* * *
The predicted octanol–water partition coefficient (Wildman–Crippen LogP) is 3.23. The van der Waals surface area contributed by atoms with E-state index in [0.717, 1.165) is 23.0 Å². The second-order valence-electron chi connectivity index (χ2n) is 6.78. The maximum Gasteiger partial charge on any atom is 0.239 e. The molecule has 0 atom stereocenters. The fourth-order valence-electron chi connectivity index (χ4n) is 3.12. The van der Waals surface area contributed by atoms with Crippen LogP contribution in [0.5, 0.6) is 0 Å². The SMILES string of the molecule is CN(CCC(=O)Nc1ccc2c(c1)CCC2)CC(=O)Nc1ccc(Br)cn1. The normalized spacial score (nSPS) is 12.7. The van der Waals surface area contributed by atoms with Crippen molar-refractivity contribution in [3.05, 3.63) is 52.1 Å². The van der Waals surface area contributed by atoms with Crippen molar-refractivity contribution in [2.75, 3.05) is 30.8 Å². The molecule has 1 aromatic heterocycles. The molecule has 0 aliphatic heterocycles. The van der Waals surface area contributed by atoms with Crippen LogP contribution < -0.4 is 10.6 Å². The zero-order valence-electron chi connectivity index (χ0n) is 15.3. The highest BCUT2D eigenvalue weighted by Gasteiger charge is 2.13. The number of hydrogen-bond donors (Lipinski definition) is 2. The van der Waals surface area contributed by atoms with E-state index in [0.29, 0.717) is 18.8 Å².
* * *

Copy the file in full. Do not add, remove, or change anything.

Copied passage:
The predicted octanol–water partition coefficient (Wildman–Crippen LogP) is 3.23. The van der Waals surface area contributed by atoms with E-state index in [0.717, 1.165) is 23.0 Å². The second-order valence-electron chi connectivity index (χ2n) is 6.78. The maximum Gasteiger partial charge on any atom is 0.239 e. The molecule has 0 atom stereocenters. The fourth-order valence-electron chi connectivity index (χ4n) is 3.12. The van der Waals surface area contributed by atoms with Crippen LogP contribution in [0.5, 0.6) is 0 Å². The SMILES string of the molecule is CN(CCC(=O)Nc1ccc2c(c1)CCC2)CC(=O)Nc1ccc(Br)cn1. The normalized spacial score (nSPS) is 12.7. The van der Waals surface area contributed by atoms with Crippen molar-refractivity contribution in [3.05, 3.63) is 52.1 Å². The van der Waals surface area contributed by atoms with Crippen molar-refractivity contribution in [2.75, 3.05) is 30.8 Å². The molecule has 1 aromatic heterocycles. The molecule has 0 aliphatic heterocycles. The van der Waals surface area contributed by atoms with Crippen LogP contribution < -0.4 is 10.6 Å². The zero-order valence-electron chi connectivity index (χ0n) is 15.3. The highest BCUT2D eigenvalue weighted by Gasteiger charge is 2.13. The number of hydrogen-bond donors (Lipinski definition) is 2. The van der Waals surface area contributed by atoms with E-state index in [0.29, 0.717) is 18.8 Å².